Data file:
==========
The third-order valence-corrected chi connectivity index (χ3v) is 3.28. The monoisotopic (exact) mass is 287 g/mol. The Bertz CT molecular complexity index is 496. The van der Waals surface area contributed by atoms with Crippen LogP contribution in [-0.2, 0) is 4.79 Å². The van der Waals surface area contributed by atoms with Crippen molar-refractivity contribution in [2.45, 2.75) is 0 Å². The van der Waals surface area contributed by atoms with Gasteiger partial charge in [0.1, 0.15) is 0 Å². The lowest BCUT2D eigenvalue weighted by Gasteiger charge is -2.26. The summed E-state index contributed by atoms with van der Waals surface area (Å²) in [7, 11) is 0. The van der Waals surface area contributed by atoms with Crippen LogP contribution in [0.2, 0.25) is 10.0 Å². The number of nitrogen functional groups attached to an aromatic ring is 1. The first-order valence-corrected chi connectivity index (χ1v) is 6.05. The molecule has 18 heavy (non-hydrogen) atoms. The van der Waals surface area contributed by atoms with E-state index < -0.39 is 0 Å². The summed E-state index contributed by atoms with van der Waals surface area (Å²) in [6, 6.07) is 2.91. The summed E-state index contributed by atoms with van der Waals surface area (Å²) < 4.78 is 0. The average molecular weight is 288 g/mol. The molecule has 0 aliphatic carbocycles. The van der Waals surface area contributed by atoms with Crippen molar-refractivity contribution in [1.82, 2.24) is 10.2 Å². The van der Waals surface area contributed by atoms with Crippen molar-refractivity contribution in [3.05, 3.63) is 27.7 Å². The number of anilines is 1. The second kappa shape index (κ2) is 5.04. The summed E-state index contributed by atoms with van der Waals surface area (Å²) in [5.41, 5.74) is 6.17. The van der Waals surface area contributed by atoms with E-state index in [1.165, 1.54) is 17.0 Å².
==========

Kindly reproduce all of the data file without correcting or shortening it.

The third-order valence-corrected chi connectivity index (χ3v) is 3.28. The monoisotopic (exact) mass is 287 g/mol. The Bertz CT molecular complexity index is 496. The van der Waals surface area contributed by atoms with Crippen LogP contribution in [-0.2, 0) is 4.79 Å². The van der Waals surface area contributed by atoms with Crippen molar-refractivity contribution in [2.45, 2.75) is 0 Å². The van der Waals surface area contributed by atoms with Gasteiger partial charge in [0.1, 0.15) is 0 Å². The lowest BCUT2D eigenvalue weighted by Gasteiger charge is -2.26. The summed E-state index contributed by atoms with van der Waals surface area (Å²) in [7, 11) is 0. The van der Waals surface area contributed by atoms with Crippen LogP contribution in [0.2, 0.25) is 10.0 Å². The number of nitrogen functional groups attached to an aromatic ring is 1. The first-order valence-corrected chi connectivity index (χ1v) is 6.05. The molecule has 18 heavy (non-hydrogen) atoms. The van der Waals surface area contributed by atoms with E-state index < -0.39 is 0 Å². The summed E-state index contributed by atoms with van der Waals surface area (Å²) in [6, 6.07) is 2.91. The summed E-state index contributed by atoms with van der Waals surface area (Å²) < 4.78 is 0. The average molecular weight is 288 g/mol. The molecule has 0 aliphatic carbocycles. The van der Waals surface area contributed by atoms with Crippen molar-refractivity contribution in [1.82, 2.24) is 10.2 Å². The van der Waals surface area contributed by atoms with Crippen molar-refractivity contribution in [3.05, 3.63) is 27.7 Å². The number of anilines is 1. The second kappa shape index (κ2) is 5.04. The summed E-state index contributed by atoms with van der Waals surface area (Å²) in [5.41, 5.74) is 6.17. The van der Waals surface area contributed by atoms with E-state index in [1.165, 1.54) is 17.0 Å².